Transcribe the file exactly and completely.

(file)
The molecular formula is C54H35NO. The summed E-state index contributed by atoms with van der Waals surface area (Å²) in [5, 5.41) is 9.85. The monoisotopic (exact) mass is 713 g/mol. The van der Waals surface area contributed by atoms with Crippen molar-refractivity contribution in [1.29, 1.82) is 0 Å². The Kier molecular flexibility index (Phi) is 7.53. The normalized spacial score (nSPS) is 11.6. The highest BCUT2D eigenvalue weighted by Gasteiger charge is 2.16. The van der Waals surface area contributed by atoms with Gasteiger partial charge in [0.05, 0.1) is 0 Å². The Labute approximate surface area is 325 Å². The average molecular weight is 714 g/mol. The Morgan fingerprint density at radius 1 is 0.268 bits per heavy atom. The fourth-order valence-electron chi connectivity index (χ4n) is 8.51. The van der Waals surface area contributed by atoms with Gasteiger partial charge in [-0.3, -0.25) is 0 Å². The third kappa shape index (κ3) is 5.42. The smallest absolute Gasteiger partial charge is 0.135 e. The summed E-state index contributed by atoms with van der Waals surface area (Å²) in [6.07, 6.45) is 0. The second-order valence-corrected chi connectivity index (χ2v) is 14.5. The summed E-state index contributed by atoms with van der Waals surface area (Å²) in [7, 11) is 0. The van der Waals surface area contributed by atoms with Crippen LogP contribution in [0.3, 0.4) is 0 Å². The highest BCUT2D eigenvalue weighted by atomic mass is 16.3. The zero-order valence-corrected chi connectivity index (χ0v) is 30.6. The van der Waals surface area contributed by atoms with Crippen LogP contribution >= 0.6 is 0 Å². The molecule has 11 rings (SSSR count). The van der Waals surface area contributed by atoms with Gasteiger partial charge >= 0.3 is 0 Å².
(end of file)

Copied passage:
The molecular formula is C54H35NO. The summed E-state index contributed by atoms with van der Waals surface area (Å²) in [5, 5.41) is 9.85. The monoisotopic (exact) mass is 713 g/mol. The van der Waals surface area contributed by atoms with Crippen molar-refractivity contribution in [1.29, 1.82) is 0 Å². The Kier molecular flexibility index (Phi) is 7.53. The normalized spacial score (nSPS) is 11.6. The highest BCUT2D eigenvalue weighted by Gasteiger charge is 2.16. The van der Waals surface area contributed by atoms with Gasteiger partial charge in [0.05, 0.1) is 0 Å². The Labute approximate surface area is 325 Å². The average molecular weight is 714 g/mol. The Morgan fingerprint density at radius 1 is 0.268 bits per heavy atom. The fourth-order valence-electron chi connectivity index (χ4n) is 8.51. The van der Waals surface area contributed by atoms with Gasteiger partial charge in [-0.3, -0.25) is 0 Å². The third kappa shape index (κ3) is 5.42. The smallest absolute Gasteiger partial charge is 0.135 e. The summed E-state index contributed by atoms with van der Waals surface area (Å²) in [6.07, 6.45) is 0. The second-order valence-corrected chi connectivity index (χ2v) is 14.5. The summed E-state index contributed by atoms with van der Waals surface area (Å²) in [7, 11) is 0. The van der Waals surface area contributed by atoms with Crippen LogP contribution in [0.3, 0.4) is 0 Å². The highest BCUT2D eigenvalue weighted by atomic mass is 16.3. The zero-order valence-corrected chi connectivity index (χ0v) is 30.6. The van der Waals surface area contributed by atoms with Crippen LogP contribution >= 0.6 is 0 Å². The molecule has 11 rings (SSSR count). The van der Waals surface area contributed by atoms with Gasteiger partial charge >= 0.3 is 0 Å².